Though the market for stocks and bonds is the highly organized stock exchange, the term of such securities is usually very long and they do not rest upon commercial transactions which liquidate them. Call loans with stock exchange collateral have been regarded by American banks as particularly liquid assets.1 From the point of view of an individual bank, call loans in ordinary times answer well the requirements of a secondary reserve. Failure of the borrower to heed the call subjects the collateral to immediate sale. Collateral time loans are less liquid. The disadvantages of both call and time loans are: first, that the fear of alienating a customer often deters the call of the loan, or the refusal to renew the loan and sell the collateral; and, second, that in times of crisis the market for securities contracts severely and the collateral has to be sacrificed at such prices as promote the violence of panic. European banks rely less upon securities and more upon commercial paper for secondary reserve.
1 "A Banker whose institution has loaned in the aggregate several billion dollars on Stock Exchange collateral during his incumbency says that he has never had occasion to question the liquidity of the 'secondary reserve.' The bank has taken but one loss on a call loan, for $5.000. and that resulted from reluctance to sell the collateral while the brokers were hopeful of being able to ride the storm in which they had become involved." (Annalist, March 4. 1918.)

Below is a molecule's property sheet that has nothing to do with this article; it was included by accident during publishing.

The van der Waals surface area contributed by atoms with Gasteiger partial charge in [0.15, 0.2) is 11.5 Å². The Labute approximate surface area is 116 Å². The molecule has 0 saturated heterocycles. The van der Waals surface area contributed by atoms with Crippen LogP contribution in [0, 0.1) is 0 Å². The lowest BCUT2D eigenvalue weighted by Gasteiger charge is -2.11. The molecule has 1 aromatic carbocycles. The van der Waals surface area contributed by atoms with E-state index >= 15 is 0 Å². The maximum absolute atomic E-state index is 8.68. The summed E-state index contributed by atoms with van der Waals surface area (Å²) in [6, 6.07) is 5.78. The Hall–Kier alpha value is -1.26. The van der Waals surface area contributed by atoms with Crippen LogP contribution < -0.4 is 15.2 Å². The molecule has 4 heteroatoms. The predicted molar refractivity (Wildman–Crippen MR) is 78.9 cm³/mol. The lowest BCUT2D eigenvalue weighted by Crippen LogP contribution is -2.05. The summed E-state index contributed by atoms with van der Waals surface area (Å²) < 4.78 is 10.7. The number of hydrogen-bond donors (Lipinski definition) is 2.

The market for commercial paper is the discount market, including the central bank, and such paper has short usance and is self-liquidating. The paper may be additionally liquid if there is no expressed or implied agreement to renew the loan at maturity, and if the borrower, in order to maintain the good-will of his name, stands ready to borrow elsewhere and take up his paper - even in advance of its maturity, if the holder so desires. This holds true only of commercial paper bought in the open market. Commercial loans to customers are much less contractile, for such customers may expect a continuance of their loans and even special accommodation in times of crisis. Therefore, assuming that the discount market is as broad and convenient as the securities market, and that the rate of interest (discount) is as high, it appears that commercial paper answers the requirements of a secondary reserve better than do stocks and bonds or loans based upon them.